The Basic Guide to Spherification
Cooking innovations have emerged during the past couple of years, and leading-edge kitchen equipment and complex food processes have been combined with tried-and-tested cooking methods. One of these innovations includes Molecular Gastronomy, a term devised by Hungarian-born Oxford physicist Nicholas Kurti that fuses physical and chemical cooking methods along with a choice of ingredients (or solutions) in order to produce reactions. These reactions create amazing new food compositions and flavors that can satisfy any discriminating palate.
By using shreds of scientific and artistic disciplines, molecular gastronomy has been acknowledged as a specialized culinary principle. Using this culinary principle in new cooking styles, molecular gastronomists conceived different techniques from it and spherification is one of them.
Spherification, a process discovered by Unilever but modernly applied by visionary chef Ferran Adria and his Michelin 3-star restaurant elBulli team in 2003, is the formation of a liquid into orb-like beads or spheres encapsulated in a gelled skin. These spheres, which look like little eggs or caviar, when bitten explode a liquid flavor in the tongue. Liquids that can be transformed into spheres include a choice of fruit and vegetable juices like melon or olive, dairy products like milk or yogurt, even alcohol.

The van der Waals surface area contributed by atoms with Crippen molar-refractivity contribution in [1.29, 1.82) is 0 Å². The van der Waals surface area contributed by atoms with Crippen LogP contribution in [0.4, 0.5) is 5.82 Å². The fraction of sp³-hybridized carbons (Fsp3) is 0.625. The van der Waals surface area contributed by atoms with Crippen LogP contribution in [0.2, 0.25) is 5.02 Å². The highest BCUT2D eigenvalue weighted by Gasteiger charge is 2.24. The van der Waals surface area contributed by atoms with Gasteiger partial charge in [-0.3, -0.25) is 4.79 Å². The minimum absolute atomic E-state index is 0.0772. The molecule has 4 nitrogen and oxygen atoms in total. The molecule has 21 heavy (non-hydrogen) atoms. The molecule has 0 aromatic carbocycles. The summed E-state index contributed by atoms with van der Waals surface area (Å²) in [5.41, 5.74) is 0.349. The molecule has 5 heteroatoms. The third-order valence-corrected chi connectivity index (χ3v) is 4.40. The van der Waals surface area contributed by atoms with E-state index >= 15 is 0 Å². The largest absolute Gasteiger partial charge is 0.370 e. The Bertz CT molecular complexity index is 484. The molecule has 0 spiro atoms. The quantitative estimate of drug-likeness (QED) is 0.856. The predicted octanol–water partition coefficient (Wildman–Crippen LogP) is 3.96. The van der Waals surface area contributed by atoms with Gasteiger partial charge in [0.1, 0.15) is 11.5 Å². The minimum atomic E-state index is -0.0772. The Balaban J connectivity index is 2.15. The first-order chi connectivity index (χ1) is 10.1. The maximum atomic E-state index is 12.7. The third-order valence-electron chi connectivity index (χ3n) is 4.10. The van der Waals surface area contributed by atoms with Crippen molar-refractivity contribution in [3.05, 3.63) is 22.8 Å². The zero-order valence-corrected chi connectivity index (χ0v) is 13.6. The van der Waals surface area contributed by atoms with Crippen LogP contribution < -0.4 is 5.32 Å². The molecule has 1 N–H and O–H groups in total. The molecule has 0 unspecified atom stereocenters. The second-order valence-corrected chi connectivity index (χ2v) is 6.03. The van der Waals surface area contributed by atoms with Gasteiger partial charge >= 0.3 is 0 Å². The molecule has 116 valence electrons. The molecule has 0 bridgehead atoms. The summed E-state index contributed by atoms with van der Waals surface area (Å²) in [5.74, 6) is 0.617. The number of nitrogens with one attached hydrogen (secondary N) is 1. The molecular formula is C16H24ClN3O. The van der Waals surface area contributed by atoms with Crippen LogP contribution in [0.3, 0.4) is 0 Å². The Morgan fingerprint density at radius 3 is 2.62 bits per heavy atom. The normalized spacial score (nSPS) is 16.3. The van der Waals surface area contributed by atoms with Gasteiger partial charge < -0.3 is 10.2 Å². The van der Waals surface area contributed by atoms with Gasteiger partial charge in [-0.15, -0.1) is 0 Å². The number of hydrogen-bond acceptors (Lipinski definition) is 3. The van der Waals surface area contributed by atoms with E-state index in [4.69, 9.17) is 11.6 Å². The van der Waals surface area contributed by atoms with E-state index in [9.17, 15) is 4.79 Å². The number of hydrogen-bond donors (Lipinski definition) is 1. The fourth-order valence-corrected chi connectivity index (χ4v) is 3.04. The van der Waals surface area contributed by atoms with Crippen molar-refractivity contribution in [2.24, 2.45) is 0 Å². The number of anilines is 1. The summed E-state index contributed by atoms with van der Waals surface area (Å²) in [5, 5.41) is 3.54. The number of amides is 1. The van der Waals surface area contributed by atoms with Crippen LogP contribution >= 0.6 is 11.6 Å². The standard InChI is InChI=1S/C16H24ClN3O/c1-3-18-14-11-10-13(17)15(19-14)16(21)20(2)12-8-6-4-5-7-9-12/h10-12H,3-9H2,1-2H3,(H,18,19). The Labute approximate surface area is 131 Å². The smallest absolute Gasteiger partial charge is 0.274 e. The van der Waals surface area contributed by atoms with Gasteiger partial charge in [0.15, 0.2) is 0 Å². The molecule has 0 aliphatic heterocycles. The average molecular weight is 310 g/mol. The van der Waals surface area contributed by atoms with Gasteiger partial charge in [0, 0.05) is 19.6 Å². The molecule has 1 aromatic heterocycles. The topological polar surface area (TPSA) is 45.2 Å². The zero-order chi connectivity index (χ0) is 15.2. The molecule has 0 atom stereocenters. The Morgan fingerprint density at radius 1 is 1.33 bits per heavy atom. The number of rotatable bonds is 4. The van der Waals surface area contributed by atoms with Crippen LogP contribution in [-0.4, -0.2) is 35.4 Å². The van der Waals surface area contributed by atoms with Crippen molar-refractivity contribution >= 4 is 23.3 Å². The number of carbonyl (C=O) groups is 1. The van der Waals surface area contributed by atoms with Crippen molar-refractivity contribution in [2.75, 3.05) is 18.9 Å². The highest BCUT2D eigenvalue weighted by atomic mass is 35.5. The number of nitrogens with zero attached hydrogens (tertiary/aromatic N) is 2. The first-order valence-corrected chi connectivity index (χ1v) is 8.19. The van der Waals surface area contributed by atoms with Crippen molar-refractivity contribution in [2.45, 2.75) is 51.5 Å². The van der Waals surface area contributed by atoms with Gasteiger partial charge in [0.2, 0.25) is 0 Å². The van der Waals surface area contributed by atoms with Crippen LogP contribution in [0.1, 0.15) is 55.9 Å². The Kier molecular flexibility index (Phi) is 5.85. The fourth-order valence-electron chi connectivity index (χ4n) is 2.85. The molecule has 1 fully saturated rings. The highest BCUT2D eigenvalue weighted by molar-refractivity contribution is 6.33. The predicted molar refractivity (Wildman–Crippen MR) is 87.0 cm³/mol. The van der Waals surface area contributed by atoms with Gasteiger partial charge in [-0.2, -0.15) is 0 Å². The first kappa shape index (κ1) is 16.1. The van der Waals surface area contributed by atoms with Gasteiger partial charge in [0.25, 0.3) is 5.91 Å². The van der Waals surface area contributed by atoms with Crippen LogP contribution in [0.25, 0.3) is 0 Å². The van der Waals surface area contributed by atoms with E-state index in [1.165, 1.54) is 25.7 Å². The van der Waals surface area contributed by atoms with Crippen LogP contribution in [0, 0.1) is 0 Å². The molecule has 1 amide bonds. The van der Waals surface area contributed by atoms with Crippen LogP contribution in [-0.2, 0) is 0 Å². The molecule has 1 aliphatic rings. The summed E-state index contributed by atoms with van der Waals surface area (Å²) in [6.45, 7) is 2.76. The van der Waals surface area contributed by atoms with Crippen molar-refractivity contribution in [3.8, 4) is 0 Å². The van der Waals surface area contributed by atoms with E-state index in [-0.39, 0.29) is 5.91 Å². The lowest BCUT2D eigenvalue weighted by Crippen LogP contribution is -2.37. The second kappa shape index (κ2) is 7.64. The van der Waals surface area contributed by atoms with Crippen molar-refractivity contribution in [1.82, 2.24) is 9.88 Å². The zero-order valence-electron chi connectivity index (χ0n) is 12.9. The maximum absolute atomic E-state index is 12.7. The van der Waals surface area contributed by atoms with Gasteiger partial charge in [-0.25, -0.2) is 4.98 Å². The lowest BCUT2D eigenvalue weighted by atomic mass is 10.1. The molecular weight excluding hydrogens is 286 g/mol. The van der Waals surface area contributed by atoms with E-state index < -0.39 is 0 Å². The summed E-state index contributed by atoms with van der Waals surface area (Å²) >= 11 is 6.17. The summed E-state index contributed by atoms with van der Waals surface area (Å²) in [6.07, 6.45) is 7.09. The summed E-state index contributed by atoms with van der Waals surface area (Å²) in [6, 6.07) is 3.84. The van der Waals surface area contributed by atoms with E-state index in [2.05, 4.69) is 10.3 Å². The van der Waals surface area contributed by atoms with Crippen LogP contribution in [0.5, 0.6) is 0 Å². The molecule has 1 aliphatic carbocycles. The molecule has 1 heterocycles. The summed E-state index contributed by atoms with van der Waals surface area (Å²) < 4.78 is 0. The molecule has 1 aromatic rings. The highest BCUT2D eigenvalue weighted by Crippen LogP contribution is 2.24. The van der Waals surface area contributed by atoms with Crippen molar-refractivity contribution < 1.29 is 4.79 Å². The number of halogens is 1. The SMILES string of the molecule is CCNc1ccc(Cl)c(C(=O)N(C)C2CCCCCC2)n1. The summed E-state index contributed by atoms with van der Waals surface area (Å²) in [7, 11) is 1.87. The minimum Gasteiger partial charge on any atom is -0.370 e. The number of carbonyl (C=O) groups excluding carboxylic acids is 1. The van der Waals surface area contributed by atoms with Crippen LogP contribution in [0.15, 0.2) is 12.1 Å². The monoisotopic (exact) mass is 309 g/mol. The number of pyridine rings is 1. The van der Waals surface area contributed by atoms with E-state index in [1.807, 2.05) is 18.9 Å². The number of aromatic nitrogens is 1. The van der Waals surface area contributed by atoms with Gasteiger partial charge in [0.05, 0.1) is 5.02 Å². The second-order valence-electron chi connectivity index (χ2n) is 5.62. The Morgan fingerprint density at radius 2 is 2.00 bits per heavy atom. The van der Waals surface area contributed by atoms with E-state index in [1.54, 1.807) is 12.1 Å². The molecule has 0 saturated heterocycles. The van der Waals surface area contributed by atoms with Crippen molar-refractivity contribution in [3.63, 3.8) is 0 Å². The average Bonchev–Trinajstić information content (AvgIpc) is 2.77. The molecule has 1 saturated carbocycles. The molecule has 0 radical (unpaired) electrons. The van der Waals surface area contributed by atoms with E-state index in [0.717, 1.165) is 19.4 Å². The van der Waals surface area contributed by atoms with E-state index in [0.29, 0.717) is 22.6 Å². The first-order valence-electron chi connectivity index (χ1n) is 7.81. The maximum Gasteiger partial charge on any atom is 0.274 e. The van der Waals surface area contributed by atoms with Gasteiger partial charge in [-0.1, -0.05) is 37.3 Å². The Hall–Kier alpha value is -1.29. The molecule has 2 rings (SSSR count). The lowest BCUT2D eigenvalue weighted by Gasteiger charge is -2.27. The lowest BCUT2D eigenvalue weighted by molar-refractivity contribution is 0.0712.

The spherification process consists of two versions - direct and reverse.
In direct spherification, gelling solutions like sodium alginate is mixed directly with the chosen liquid and dropped in calcium chloride and water to form a thin gel shell. In this version, the spheres are easily breakable and should be consumed immediately.
In reverse spherification, alcohol and milk are fitting liquids. It uses calcium lactate, as it is found in dairy products, added with calcium chloride and dumped in a sodium alginate bath to form the covering around the liquid food. Unlike the direct version, the gelling stops and does not continue into the liquid orb. This result in having thicker shells so they do not have to be consumed immediately.
Spherification is typically used in preparing and creating avante-garde dishes that have a caviar-like resemblance. In 2003, the famous Cantaloupe melon caviar was created by Adria's elBulli team which garnered a following. One can find delicious green tea or apple juice caviar in various modernist cuisine restos. Spherification is not limited to making fruit caviar, however. That same year, the elBulli team used the spherification technique to make truffle pellets.
By direct spherification, you can make ravioli by using a spoon in place of a syringe. Spherical liquid pea ravioli was the first dish Adria's elBulli team prepared with spherification. Continuing with the success of their ravioli experiment, they tried to make miniravioli, a smaller version of the ravioli. Other modernist cuisine chefs followed suit. There is even a Coca-Cola ravioli recipe creating a major buzz among spherification enthusiasts today.
Spherical balloons are also variations of spherification. They are created with the use of soda siphons. Difficult to make, the balloons were formed by mixing sodium alginate with rose-scented water into the siphon. With a special adaptor, the elBulli team dropped the siphon on a calcium agent that causes thick orbs. The orbs then transformed into transparent balloons.
Another thing that spherification is used for is making spherical noodles. Using a syringe poured with lychee juice and sodium alginate, while tracing laces over a calcium agent, lychee-flavored spherical noodles were created.